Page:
Of yellow footballs and questionable ethics
In the fall of 1954 (my senior year in high school), my hometown of Teague moved up a classification for University Interscholastic League competition. The Lions moved into Class AA from Class A in an era when Class 4A had the largest schools and Class B the smallest.
Teague, with 10 students over the minimum, moved from Class A into a AA district whose other members were four much larger schools. To underscore some broad disparity, after two years in that district, Teague returned to A and two district teams moved up to 3A.
That was also the (ONLY) season in which UIL allowed experimentation with yellow footballs. Supposedly, the compelling reason for such an experiment was that yellow would be easier to see in the poorly lit stadiums of that time and since almost all high school football was played on Friday night, the change was expected to be beneficial to all. Beware of such declarations. Additionally, the experimentation was the option of home teams in any game, but had to have the approval of the visiting school as well. It was also required that a list of officials (referees) for the game be approved by visiting teams’ coaches.
Teague’s coach, one Ed Hepler, checked out the yellow footballs and determined (1) they were a fraction of an inch smaller than the brown pigskins in use for many years, and (2) the yellow balls were somewhat slicker, thus harder to hang onto. Hepler opted to use the traditional brown at Lion home games. Supposedly, if anything other than the brown balls were used, the visiting team had the option of refusing to use them.
The Lions opened district play on the road to find nothing but yellow game balls available. Of course, our host team had “Firm Grip,” a wax substance that enabled better handling of the ball. Plus, the set of officials were entirely different than the ones approved by Hepler for the game. Just prior to the kickoff was the first and only time I ever heard him curse.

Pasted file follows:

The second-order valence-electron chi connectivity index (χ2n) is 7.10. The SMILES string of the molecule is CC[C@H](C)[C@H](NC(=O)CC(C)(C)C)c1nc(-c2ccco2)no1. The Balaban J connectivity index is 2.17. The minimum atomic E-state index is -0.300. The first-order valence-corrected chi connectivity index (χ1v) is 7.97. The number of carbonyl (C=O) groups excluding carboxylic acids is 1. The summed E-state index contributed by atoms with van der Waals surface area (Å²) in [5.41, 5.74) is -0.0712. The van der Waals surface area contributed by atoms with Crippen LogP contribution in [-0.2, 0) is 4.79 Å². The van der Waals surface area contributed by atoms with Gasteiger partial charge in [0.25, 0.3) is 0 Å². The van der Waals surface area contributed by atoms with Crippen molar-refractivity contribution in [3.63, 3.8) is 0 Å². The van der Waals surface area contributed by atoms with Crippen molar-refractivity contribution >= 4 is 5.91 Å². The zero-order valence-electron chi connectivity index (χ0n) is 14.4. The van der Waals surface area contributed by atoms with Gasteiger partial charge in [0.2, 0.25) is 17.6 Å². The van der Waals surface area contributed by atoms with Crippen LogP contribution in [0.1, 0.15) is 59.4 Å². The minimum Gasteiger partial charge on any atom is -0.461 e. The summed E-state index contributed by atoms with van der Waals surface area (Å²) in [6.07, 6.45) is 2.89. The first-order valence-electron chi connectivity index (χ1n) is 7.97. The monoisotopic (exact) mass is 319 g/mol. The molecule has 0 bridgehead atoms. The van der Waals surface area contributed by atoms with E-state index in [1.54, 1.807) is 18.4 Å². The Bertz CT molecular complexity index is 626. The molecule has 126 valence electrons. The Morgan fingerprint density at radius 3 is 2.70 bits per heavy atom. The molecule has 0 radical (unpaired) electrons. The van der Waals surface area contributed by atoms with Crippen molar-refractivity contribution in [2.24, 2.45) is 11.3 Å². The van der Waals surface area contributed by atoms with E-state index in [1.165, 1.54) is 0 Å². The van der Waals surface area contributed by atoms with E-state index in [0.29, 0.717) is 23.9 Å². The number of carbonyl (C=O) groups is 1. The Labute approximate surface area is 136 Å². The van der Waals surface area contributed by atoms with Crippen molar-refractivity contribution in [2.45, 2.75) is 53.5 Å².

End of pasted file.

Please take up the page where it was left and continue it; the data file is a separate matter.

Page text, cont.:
Now, before we go any further, the disparities I’m describing were the work of the other team’s head coach and, determined at a later time, to be unknown to the rest of that school’s officials.
The game was a defensive battle. Teague’s opponent managed a TD and extra point on a long pass, with the Lions blowing the coverage on a running back slipping out of the backfield to make the scoring catch. Finally, Teague mounted a late scoring drive, most of it by a big (by that day’s standards) 200-pound running back.
Teague established a first and goal from the opponent’s seven yard line late in the game. The big back got the ball and rammed five yards to the two. Same play on second down: TD. Penalty flag. Illegal motion. Second and goal from the seven. Big back for five yards. Third and goal from the two. Same play. TD. Flag. Illegal motion. Third and goal from the seven. Same play. Five yards. Fourth and goal from the two.
Teague faked the same play to the big back and the entire opposing defense rushed to that spot. Meanwhile, a Teague receiver had run a simple out route just over the goal line and the quarterback flipped the pass toward the open man. You could almost see the grins on the faces of the quarterback and receiver.
Then, an official who had his back to the line of scrimmage, stepped into the path of the ball, it bounced off his head and Teague’s opponent gained possession on the two and ran out the clock for a 7-0 win.
That’s the only time in my life I thought something was fishy in a high school football game, but there was little to be done about it. Teague had several chances up to that point to win the game and failed to do so.
I warned you I was still sore.